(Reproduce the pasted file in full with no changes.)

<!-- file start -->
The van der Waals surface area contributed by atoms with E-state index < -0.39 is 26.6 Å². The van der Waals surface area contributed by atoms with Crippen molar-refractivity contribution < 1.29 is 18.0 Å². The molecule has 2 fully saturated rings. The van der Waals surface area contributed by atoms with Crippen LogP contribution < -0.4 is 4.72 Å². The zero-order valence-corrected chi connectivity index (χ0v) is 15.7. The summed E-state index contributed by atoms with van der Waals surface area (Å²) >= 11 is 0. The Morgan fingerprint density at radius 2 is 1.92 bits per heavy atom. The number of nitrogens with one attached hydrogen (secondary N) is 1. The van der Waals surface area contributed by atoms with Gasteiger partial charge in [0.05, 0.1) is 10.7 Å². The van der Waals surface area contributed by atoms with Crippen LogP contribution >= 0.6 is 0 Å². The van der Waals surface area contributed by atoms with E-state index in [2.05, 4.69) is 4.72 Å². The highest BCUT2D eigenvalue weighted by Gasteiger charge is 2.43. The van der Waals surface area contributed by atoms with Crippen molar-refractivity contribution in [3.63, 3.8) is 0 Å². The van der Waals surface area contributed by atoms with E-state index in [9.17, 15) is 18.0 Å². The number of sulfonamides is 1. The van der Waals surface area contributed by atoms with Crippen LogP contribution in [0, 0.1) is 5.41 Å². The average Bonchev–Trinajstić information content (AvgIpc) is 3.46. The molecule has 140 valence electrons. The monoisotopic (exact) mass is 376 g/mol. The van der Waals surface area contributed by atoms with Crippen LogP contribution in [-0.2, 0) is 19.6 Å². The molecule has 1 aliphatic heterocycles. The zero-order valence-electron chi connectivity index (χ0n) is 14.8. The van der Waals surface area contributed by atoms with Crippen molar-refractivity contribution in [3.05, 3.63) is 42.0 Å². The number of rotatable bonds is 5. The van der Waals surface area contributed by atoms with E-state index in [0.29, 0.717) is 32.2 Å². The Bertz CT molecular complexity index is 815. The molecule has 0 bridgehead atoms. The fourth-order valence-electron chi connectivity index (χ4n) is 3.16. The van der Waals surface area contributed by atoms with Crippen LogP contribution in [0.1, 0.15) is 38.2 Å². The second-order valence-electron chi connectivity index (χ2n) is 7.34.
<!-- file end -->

The van der Waals surface area contributed by atoms with E-state index < -0.39 is 26.6 Å². The van der Waals surface area contributed by atoms with Crippen molar-refractivity contribution < 1.29 is 18.0 Å². The molecule has 2 fully saturated rings. The van der Waals surface area contributed by atoms with Crippen LogP contribution < -0.4 is 4.72 Å². The zero-order valence-corrected chi connectivity index (χ0v) is 15.7. The summed E-state index contributed by atoms with van der Waals surface area (Å²) >= 11 is 0. The Morgan fingerprint density at radius 2 is 1.92 bits per heavy atom. The number of nitrogens with one attached hydrogen (secondary N) is 1. The van der Waals surface area contributed by atoms with Gasteiger partial charge in [0.05, 0.1) is 10.7 Å². The van der Waals surface area contributed by atoms with Crippen LogP contribution >= 0.6 is 0 Å². The van der Waals surface area contributed by atoms with E-state index in [2.05, 4.69) is 4.72 Å². The highest BCUT2D eigenvalue weighted by Gasteiger charge is 2.43. The van der Waals surface area contributed by atoms with Crippen molar-refractivity contribution in [3.63, 3.8) is 0 Å². The van der Waals surface area contributed by atoms with E-state index in [9.17, 15) is 18.0 Å². The number of sulfonamides is 1. The van der Waals surface area contributed by atoms with Crippen LogP contribution in [0, 0.1) is 5.41 Å². The average Bonchev–Trinajstić information content (AvgIpc) is 3.46. The molecule has 140 valence electrons. The monoisotopic (exact) mass is 376 g/mol. The van der Waals surface area contributed by atoms with Crippen LogP contribution in [-0.2, 0) is 19.6 Å². The molecule has 1 aliphatic heterocycles. The zero-order valence-electron chi connectivity index (χ0n) is 14.8. The van der Waals surface area contributed by atoms with Crippen molar-refractivity contribution in [3.05, 3.63) is 42.0 Å². The number of rotatable bonds is 5. The van der Waals surface area contributed by atoms with E-state index in [0.29, 0.717) is 32.2 Å². The Bertz CT molecular complexity index is 815. The molecule has 0 bridgehead atoms. The fourth-order valence-electron chi connectivity index (χ4n) is 3.16. The van der Waals surface area contributed by atoms with Crippen LogP contribution in [0.1, 0.15) is 38.2 Å². The second-order valence-electron chi connectivity index (χ2n) is 7.34.